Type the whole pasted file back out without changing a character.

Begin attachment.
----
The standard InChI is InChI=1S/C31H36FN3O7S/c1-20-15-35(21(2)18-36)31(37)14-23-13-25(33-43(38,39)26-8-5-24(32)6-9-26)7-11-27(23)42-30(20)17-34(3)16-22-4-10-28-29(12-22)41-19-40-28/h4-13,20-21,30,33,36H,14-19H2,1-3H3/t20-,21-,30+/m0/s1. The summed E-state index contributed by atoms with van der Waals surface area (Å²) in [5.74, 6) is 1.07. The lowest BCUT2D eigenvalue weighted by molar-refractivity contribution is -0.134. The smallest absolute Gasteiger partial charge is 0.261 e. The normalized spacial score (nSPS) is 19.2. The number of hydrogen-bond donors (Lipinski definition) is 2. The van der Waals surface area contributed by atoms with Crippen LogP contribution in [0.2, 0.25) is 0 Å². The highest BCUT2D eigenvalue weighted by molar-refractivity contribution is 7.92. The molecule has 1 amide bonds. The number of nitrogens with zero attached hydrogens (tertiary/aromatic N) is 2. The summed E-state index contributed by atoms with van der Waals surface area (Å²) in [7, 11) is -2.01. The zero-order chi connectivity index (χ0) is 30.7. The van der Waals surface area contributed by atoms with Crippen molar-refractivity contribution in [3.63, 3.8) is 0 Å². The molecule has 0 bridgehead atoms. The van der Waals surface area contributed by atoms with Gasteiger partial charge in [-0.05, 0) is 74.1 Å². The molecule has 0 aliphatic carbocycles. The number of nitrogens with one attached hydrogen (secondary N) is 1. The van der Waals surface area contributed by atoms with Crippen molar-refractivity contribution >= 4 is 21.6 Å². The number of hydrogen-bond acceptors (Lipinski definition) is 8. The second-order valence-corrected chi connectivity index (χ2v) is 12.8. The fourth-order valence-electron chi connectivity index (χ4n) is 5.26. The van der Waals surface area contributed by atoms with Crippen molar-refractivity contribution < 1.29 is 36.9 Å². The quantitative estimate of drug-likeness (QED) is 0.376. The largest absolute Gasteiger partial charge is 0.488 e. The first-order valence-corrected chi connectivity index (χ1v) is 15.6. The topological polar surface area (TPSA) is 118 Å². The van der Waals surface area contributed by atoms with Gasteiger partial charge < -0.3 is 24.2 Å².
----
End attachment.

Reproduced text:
The standard InChI is InChI=1S/C31H36FN3O7S/c1-20-15-35(21(2)18-36)31(37)14-23-13-25(33-43(38,39)26-8-5-24(32)6-9-26)7-11-27(23)42-30(20)17-34(3)16-22-4-10-28-29(12-22)41-19-40-28/h4-13,20-21,30,33,36H,14-19H2,1-3H3/t20-,21-,30+/m0/s1. The summed E-state index contributed by atoms with van der Waals surface area (Å²) in [5.74, 6) is 1.07. The lowest BCUT2D eigenvalue weighted by molar-refractivity contribution is -0.134. The smallest absolute Gasteiger partial charge is 0.261 e. The normalized spacial score (nSPS) is 19.2. The number of hydrogen-bond donors (Lipinski definition) is 2. The van der Waals surface area contributed by atoms with Crippen LogP contribution in [0.2, 0.25) is 0 Å². The highest BCUT2D eigenvalue weighted by molar-refractivity contribution is 7.92. The molecule has 1 amide bonds. The number of nitrogens with zero attached hydrogens (tertiary/aromatic N) is 2. The summed E-state index contributed by atoms with van der Waals surface area (Å²) in [7, 11) is -2.01. The zero-order chi connectivity index (χ0) is 30.7. The van der Waals surface area contributed by atoms with Crippen molar-refractivity contribution in [3.63, 3.8) is 0 Å². The molecule has 0 bridgehead atoms. The van der Waals surface area contributed by atoms with Gasteiger partial charge in [-0.05, 0) is 74.1 Å². The molecule has 0 aliphatic carbocycles. The number of nitrogens with one attached hydrogen (secondary N) is 1. The van der Waals surface area contributed by atoms with Crippen molar-refractivity contribution >= 4 is 21.6 Å². The number of hydrogen-bond acceptors (Lipinski definition) is 8. The second-order valence-corrected chi connectivity index (χ2v) is 12.8. The fourth-order valence-electron chi connectivity index (χ4n) is 5.26. The van der Waals surface area contributed by atoms with Crippen molar-refractivity contribution < 1.29 is 36.9 Å². The quantitative estimate of drug-likeness (QED) is 0.376. The largest absolute Gasteiger partial charge is 0.488 e. The first-order valence-corrected chi connectivity index (χ1v) is 15.6. The topological polar surface area (TPSA) is 118 Å². The van der Waals surface area contributed by atoms with Gasteiger partial charge < -0.3 is 24.2 Å².